5 Second Rule

What is the 5 Second Rule, how does it work and how is it reviewed?

A technique in self-management

The 5 Second Rule is a technique in self-management that tries to reinforce an impulse before objections prevent one from putting the impulse into action. The rule says that people should start completing a possibly unpleasant task within 5 seconds, otherwise they will try to postpone the completion of the task. It is aimed at people who postpone things and is therefore a help or a tool to get into action within 5 seconds.

The 5 Second Rule goes to Mel Robbins, an American television presenter, author and motivational speaker and her book “5…4…3…2…1…Go! The 5 Second Rule”. In contrast to the 2 Minute Rule of David Allen, an expert for self-management, Mel Robbins addresses internal obstacles with her rule, which are often described as procrastination. David Allen’s considerations are aimed at tasks that can be completed within 2 minutes – so the two approaches differ fundamentally.

The impulse for 5…4…3…2…1…Go!

According to Mel Robbins, you should do the following as soon as you feel an impulse, an obligation or even a wish to complete a task:

Count backwards from 5 to 1. And get going. 5…4…3…2…1. Go!

By this active counting backwards – the countdown – you bring the momentum to your side and strengthen the impulse before you think about obstacles and possible excuses. Don’t follow your initial impulse within the 5 seconds, you probably won’t follow the impulse at all. 

The 5 Second Rule - what is it all about?

The elements of the 5 Second Rule

There are some aspects that need to be considered when applying the rule:

  • An impulse is not irrational, it must not harm anyone. It is not about risk avoidance or ignoring experiences, it is more about a gut feeling or an intention.
  • There is a connection between impulse and an important goal. Maybe you want to move more in a project, and you have an impulse in a meeting on how to move the project forward, follow that impulse and express your opinion.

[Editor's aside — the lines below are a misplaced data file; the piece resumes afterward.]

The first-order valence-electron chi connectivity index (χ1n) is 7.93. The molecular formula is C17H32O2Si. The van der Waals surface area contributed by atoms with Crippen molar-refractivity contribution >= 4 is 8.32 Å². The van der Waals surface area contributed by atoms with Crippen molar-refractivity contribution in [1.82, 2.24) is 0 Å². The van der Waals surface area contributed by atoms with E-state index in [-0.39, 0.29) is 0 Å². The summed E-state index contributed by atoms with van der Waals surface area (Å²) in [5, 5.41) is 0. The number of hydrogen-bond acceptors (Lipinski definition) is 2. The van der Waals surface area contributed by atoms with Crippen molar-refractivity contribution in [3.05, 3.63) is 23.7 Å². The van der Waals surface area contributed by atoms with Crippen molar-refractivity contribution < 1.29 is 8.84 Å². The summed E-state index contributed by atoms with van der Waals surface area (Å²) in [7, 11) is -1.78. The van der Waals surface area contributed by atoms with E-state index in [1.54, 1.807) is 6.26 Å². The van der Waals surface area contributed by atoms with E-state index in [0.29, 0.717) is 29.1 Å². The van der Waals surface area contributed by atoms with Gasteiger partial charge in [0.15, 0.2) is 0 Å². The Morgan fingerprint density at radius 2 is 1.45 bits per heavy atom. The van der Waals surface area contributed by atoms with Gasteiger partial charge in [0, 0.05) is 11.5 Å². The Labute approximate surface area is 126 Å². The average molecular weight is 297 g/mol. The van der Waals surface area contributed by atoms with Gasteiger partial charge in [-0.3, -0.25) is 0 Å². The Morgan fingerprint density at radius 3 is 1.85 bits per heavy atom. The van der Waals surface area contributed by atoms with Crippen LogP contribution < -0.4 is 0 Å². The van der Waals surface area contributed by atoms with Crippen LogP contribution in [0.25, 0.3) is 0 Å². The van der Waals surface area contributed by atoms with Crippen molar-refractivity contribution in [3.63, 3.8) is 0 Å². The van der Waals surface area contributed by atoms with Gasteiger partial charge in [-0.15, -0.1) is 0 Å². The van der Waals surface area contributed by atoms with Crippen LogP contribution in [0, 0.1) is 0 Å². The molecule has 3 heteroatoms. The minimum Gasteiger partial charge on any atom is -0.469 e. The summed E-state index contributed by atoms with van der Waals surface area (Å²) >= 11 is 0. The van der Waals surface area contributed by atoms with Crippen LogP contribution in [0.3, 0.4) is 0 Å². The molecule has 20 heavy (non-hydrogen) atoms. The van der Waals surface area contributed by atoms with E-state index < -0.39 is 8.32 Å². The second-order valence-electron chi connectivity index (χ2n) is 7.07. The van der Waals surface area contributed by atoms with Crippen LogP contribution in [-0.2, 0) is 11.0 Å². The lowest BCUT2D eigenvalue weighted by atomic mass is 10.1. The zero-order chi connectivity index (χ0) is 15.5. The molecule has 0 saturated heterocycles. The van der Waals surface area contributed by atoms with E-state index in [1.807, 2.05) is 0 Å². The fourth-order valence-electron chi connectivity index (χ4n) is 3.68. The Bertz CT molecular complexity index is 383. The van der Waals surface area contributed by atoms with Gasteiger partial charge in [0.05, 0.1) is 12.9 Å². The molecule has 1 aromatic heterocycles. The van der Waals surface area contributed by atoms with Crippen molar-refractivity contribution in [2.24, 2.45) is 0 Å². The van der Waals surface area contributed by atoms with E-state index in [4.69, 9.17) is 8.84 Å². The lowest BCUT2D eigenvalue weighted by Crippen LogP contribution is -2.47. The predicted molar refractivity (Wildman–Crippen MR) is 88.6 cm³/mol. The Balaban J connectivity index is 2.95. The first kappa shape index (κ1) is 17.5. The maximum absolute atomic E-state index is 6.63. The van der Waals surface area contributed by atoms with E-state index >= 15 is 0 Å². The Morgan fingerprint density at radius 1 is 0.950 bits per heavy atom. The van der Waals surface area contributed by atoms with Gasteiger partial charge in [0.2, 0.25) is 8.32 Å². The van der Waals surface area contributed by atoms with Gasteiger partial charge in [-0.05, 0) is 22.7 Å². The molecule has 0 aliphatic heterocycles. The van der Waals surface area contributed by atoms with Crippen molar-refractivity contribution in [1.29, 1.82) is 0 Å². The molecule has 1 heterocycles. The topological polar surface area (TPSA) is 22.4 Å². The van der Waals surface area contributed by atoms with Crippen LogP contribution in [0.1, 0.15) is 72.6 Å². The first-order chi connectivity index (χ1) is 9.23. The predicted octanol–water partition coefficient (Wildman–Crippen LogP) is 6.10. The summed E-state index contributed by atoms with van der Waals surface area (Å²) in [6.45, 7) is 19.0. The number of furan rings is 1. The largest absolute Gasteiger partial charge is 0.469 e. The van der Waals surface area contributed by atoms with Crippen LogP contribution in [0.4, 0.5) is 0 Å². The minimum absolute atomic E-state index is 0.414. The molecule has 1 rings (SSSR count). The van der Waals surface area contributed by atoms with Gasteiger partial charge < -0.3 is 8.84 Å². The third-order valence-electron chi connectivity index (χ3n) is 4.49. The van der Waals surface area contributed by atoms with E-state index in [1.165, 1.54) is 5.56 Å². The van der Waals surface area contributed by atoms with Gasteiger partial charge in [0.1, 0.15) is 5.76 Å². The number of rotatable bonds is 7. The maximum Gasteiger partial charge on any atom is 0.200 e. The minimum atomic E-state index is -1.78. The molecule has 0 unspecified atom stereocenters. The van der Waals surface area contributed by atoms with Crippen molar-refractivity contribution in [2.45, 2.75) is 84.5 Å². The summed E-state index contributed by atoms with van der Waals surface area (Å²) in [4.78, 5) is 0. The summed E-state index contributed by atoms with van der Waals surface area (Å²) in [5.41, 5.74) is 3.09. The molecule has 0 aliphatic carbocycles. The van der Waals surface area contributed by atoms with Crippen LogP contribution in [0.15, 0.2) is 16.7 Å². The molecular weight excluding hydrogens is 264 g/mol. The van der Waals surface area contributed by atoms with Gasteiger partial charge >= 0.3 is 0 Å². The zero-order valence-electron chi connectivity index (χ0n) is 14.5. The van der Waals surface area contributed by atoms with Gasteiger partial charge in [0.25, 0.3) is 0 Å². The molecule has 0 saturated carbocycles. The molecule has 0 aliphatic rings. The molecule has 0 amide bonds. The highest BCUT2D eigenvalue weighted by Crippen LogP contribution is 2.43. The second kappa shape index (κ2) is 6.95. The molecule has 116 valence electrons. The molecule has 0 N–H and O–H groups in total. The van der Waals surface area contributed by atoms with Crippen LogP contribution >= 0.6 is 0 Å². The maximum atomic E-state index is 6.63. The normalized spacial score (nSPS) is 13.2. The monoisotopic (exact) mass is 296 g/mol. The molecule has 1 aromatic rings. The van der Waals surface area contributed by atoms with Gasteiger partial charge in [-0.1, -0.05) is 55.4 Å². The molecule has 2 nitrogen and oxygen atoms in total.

• You need to get into action and possibly force yourself to do “something”. Maybe you want to earn more money and you have collected arguments for a conversation with your supervisor, then talk to your supervisor. There probably isn’t a “perfect moment”, but if you’re waiting for that moment to come on its own, or for your supervisor to give you more pay on his or her own, you might wait a long time.
  • What you need is a “push” – and you give that push to yourself. If there is the impulse and the connection to a superior goal, then start the countdown: 5…4…3…2…1…Go!
  • After the mental push follows the physical movement. Reach for the telephone receiver and call the “difficult customer”, go to your colleague and tell him your opinion. Maybe it is even the other way around and the physical movement prevents you from doing something, e.g. don’t react to an insult. 

It is important that you get started within 5 seconds – theoretically in 4 or 3 seconds, depending on your level of practice. If you are unable to react actively to an impulse, the impulse will pass and nothing will change. Maybe this is certain in a way, but it is – at least according to Mel Robbins – not effective.

Criticism of the 5 Second Rule

In the context of the 5 Second Rule, there are some critical remarks and questions:

  • What influence does the scope of a task have? What is the relationship between the priority of a task and a “new” impulse?
  • Experience shapes people and their behaviour. People avoid “actions” e.g. to protect themselves. Is it possible (and useful) to throw experiences overboard within 5 seconds?
  • Procrastination is a pathological disorder, possibly the 5 Second Rule is not the appropriate measure to remedy this disorder.
  • What (scientifically reliable) proof of effectiveness is there that the rule contributes permanently to a change in behaviour? And is the change in behaviour positive?

In a nutshell: The 5 Second Rule tries to encourage people to move from thinking to acting. Changes often happen in small steps and this technique improves self-management in small steps. You could try it yourself: it only takes 5 seconds.

 

Notes:

Information about Mel Robbins (videos, books, blogs) can be found on her website.
A blog post on “Perfectionism and Procrastination” can be found here  »

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